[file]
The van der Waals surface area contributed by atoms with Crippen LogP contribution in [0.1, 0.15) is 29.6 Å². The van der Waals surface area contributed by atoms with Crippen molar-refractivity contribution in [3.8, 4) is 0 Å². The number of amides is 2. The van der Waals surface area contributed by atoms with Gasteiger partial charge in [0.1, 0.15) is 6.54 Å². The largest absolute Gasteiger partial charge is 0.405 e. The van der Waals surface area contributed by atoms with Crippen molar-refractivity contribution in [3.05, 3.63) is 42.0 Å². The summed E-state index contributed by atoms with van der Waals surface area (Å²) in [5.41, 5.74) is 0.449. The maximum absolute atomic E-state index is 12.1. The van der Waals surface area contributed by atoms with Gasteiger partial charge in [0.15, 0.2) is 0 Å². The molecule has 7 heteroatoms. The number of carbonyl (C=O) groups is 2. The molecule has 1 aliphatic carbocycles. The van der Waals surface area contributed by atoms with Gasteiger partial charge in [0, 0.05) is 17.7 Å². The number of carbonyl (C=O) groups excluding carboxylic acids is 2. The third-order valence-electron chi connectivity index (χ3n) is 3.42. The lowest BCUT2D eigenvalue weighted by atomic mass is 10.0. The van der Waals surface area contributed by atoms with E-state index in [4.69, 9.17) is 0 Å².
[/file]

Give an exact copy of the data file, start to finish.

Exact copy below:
The van der Waals surface area contributed by atoms with Crippen LogP contribution in [0.1, 0.15) is 29.6 Å². The van der Waals surface area contributed by atoms with Crippen molar-refractivity contribution in [3.8, 4) is 0 Å². The number of amides is 2. The van der Waals surface area contributed by atoms with Gasteiger partial charge in [0.1, 0.15) is 6.54 Å². The largest absolute Gasteiger partial charge is 0.405 e. The van der Waals surface area contributed by atoms with Crippen molar-refractivity contribution in [3.05, 3.63) is 42.0 Å². The summed E-state index contributed by atoms with van der Waals surface area (Å²) in [5.41, 5.74) is 0.449. The maximum absolute atomic E-state index is 12.1. The van der Waals surface area contributed by atoms with Gasteiger partial charge in [0.15, 0.2) is 0 Å². The molecule has 7 heteroatoms. The number of carbonyl (C=O) groups is 2. The molecule has 1 aliphatic carbocycles. The van der Waals surface area contributed by atoms with Gasteiger partial charge in [0, 0.05) is 17.7 Å². The number of carbonyl (C=O) groups excluding carboxylic acids is 2. The third-order valence-electron chi connectivity index (χ3n) is 3.42. The lowest BCUT2D eigenvalue weighted by atomic mass is 10.0. The van der Waals surface area contributed by atoms with E-state index in [4.69, 9.17) is 0 Å².